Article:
Bachelor Thesis BCLR-2479

BibliographyBrunn, Malte: Data-mining on adaptively refined sparse grids with higher order basis functions on GPUs.
University of Stuttgart, Faculty of Computer Science, Electrical Engineering, and Information Technology, Bachelor Thesis No. 2479 (2016).
87 pages, english.
CR-SchemaF.2.1 (Numerical Algorithms and Problems)
G.0 (Mathematics of Computing General)
G.1.2 (Numerical Analysis Approximation)
KeywordsData-mining, sparse grids, GPU

Mankind produces enormous amounts of data through simulations, observations, and experiments. With improving technology such as more precise measurements and faster supercomputers this data grows rapidly and has to be stored, computed, and evaluated. Thus, efficient algorithms are needed to process all this data in order to extract useful information. Most of this data is high-dimensional and it depends on a variety of parameters. Methods based on regular grids fail to handle it reasonably since the complexity of the problem exponentially depends on the number of dimensions. However, methods for sparse grids reduce this complexity while maintaining the accuracy. In this work a parallel approach for regression and classification tasks on adaptively refined sparse grids with higher order basis functions is presented. The developed algorithms are tested and analyzed on graphic accelerator cards. The results of a previous work about a parallel approach for the hierarchisation on regular sparse grids are reused to develop highly parallel algorithms for the hierarchisation, multi-evaluation, and the transposed evaluation on adaptively refined sparse grids. Furthermore, several optimizations for these sparse grid operations are explained. The hierarchisation as well as the multi-evaluation make use of the hierarchical structure of the grid to reduce the problem’s complexity, and the effects of sorting the evaluation points along a space-filling curve on the runtime of the operations are analyzed. The space-filling curve methods not only improve the cache usage and thread coherence of the parallel algorithms, but they also reduce the computational effort of algorithms based on the streaming approach. The transposed evaluation achieves speed-ups by factors from 2 to up to 11 compared to a parallel implementation without space-filling curve optimizations. The effects on the thread coherence and the cache usage improve the runtime of the hierarchical evaluation by a factor of up to 10 for adaptively refined grids. Additionally, a benchmark analysis of the developed methods with respect to the maximal polynomial degree shows that the degree for most of the basis functions is strongly limited by the grid level. Thus, the runtime and the complexity do not behave in a linear fashion with respect to the maximal polynomial degree as expected.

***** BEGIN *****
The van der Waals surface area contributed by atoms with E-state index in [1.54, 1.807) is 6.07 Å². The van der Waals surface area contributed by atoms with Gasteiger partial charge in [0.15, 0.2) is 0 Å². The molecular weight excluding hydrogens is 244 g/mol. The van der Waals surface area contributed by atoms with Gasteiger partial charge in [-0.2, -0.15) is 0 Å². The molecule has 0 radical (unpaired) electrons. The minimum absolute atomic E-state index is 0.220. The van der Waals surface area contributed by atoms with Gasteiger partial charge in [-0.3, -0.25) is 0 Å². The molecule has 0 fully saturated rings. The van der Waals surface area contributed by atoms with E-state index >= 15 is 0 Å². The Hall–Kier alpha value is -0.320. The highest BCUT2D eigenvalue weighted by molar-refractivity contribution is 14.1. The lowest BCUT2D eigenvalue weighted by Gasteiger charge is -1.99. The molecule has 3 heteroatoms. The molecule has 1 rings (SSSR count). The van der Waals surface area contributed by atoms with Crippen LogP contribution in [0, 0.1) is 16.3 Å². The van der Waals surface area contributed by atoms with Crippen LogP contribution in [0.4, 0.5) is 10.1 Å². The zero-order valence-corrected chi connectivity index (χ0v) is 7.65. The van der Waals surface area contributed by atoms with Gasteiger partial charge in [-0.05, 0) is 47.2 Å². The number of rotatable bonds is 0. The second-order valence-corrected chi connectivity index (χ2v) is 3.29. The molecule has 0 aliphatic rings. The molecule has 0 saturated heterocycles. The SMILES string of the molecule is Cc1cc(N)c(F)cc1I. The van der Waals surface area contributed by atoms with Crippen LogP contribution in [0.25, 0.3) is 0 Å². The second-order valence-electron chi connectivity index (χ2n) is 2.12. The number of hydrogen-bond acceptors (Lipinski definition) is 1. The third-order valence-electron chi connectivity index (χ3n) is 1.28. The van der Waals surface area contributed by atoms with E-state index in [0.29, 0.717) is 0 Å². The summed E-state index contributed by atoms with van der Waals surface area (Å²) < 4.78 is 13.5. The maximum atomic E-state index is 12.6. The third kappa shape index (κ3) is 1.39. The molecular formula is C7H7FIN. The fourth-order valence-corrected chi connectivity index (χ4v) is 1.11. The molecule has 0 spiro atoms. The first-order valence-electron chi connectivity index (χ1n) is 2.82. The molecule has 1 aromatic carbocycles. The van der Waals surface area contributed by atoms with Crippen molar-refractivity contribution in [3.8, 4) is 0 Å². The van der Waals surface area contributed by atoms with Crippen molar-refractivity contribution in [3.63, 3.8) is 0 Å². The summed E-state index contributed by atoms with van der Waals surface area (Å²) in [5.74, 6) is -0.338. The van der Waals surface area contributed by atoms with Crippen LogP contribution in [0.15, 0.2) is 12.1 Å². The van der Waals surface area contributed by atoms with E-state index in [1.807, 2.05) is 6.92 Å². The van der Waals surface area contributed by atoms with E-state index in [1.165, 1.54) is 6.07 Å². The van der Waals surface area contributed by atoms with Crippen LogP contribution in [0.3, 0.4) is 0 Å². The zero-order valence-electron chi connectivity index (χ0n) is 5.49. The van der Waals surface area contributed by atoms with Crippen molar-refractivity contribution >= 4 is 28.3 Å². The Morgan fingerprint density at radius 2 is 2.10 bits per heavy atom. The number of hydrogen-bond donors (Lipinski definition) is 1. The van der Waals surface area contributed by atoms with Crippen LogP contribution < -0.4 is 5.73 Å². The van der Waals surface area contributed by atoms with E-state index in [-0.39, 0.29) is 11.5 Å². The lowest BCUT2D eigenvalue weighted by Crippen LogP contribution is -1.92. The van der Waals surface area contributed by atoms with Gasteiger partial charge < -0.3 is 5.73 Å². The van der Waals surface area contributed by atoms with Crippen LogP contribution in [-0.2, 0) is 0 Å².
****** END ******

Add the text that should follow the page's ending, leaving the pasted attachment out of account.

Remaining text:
Department(s)University of Stuttgart, Institute of Parallel and Distributed Systems, Simulation of Large Systems
Superviser(s)Jun.-Prof. Dr. rer. nat. Dirk Pflüger
Entry dateMarch 2, 2018
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